I have been struggling with similar thoughts specifically concerning
interactions on e-commerce sites. I too felt that I needed to de-construct
the magnitude/complexity/motivational issues in ways that could be
operationalised and tested more effectively. So I came up with a graphical
model of the interplay of factors going on inside the customer's head, as
they progressed through their shopping journey.
So, how does this help me generate and test hypotheses about customer tasks?
Firstly, it teases apart predispositional factors - at its simplest level
this could be 'I love/hate shopping online' or, more subtely 'Amazon messed
me around on my last order (which in fact they have!) so I'd really rather
not put myself through all that again'. These, I suggest, resolve into a
single, and at least to some extent measureable, variable, purchase inertia
(the customer's inherent task-resistence). Then purchase impetus kicks in -
what makes them want to embark upon the task. I suggest this is determined
by the perceived need (I want a digital camera), the trigger (my mate's
asked me to take photo's at his wedding next week), and the shopping tactics
(I'll buy it at my local camera store but will have a quick look online
first). If the purchase impetus exceeds the purchase inertia, purchase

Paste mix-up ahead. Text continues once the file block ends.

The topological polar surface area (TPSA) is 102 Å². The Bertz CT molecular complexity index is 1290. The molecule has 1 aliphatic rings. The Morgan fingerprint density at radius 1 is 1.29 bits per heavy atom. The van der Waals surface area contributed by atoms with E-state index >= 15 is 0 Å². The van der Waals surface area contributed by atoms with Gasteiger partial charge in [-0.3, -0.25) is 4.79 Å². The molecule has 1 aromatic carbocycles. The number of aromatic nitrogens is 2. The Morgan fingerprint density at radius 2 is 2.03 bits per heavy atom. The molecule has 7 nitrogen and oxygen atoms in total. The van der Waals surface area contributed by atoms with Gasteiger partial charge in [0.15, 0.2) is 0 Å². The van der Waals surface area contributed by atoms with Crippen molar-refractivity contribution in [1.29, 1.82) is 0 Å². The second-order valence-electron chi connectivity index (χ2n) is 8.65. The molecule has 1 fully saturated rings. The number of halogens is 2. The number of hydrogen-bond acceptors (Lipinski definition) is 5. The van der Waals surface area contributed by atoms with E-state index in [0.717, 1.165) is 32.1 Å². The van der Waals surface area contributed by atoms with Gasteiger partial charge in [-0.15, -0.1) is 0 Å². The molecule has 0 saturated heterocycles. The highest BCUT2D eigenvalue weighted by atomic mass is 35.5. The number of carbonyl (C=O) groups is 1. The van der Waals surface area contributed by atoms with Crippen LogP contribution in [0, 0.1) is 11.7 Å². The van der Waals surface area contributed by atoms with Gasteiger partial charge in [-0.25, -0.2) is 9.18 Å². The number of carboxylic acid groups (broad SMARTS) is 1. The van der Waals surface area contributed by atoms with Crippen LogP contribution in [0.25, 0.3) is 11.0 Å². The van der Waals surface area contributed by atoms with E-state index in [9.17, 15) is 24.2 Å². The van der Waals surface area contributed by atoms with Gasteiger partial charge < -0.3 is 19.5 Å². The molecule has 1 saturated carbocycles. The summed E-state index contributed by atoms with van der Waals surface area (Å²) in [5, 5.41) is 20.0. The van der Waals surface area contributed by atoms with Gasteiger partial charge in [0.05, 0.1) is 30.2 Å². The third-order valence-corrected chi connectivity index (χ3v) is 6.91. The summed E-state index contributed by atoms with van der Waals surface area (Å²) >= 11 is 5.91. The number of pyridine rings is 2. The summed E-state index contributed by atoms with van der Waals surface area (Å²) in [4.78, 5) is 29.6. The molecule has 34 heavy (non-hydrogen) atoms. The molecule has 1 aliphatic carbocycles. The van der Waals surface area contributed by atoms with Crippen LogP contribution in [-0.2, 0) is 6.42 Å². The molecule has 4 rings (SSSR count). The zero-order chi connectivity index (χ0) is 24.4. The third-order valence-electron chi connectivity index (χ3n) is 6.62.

momentum results and the task commences. If the task is to be completed,
this purchase momentum must be sufficient to overcome all the hassles us
interaction designers have put in the way of task completion (okay, only
joking - well, sort of!).
Now we get into the specifics of task analysis. Consumer psychology seems
pretty well sorted on the interplay between constructed preferences (what am
I looking for and why) and the consideration set (what products am I
selecting for consideration and screening using my constructed preferences).
The only issue here is what comes out at the end of this decision-making
process. Obviously, if successful it results in product choice. But choice
is not the same as purchase and I suggest that purchase motivation (how keen
am I on my chosen product) and purchase justification play a key intervening
role in turning choice into action. The issue of purchase justification is
an interesting one. It is obviously an internal construction within the
customer's mind but research suggests that it is strongly influenced by
information presented to them. I've done a couple of jobs for clients
looking at how to customise purchase justifications depending upon the
journey taken by the customer and their interests/needs that can be inferred
from this. An interesting example of a 'purchase' justification engine was
the online manifesto published by the UK Labour Party during the 2005
General Election - they asked about your circumstances (family, level of
income, gender) and customised their manifesto promises accordingly (see http://www.cx-i.com/online_politics/persuadePers.aspx).
As may be evident, this model is work-in-progress and there is still some
way to go before it is fully resolved (e.g. what exactly is the difference
between purchase momentum and purchase motivation - intuitively they seem to
be somewhat different things but I can't see how to operationalise that
difference). The model is also designed to be specific to online shopping
but I feel there are a number of aspects of it that may be generalisable to
other areas of interaction design.
My conclusion, however, in relation to your original post is that digging
deeper than simply number and complexity of tasks can lead to a richer and
more subtle set of hypotheses.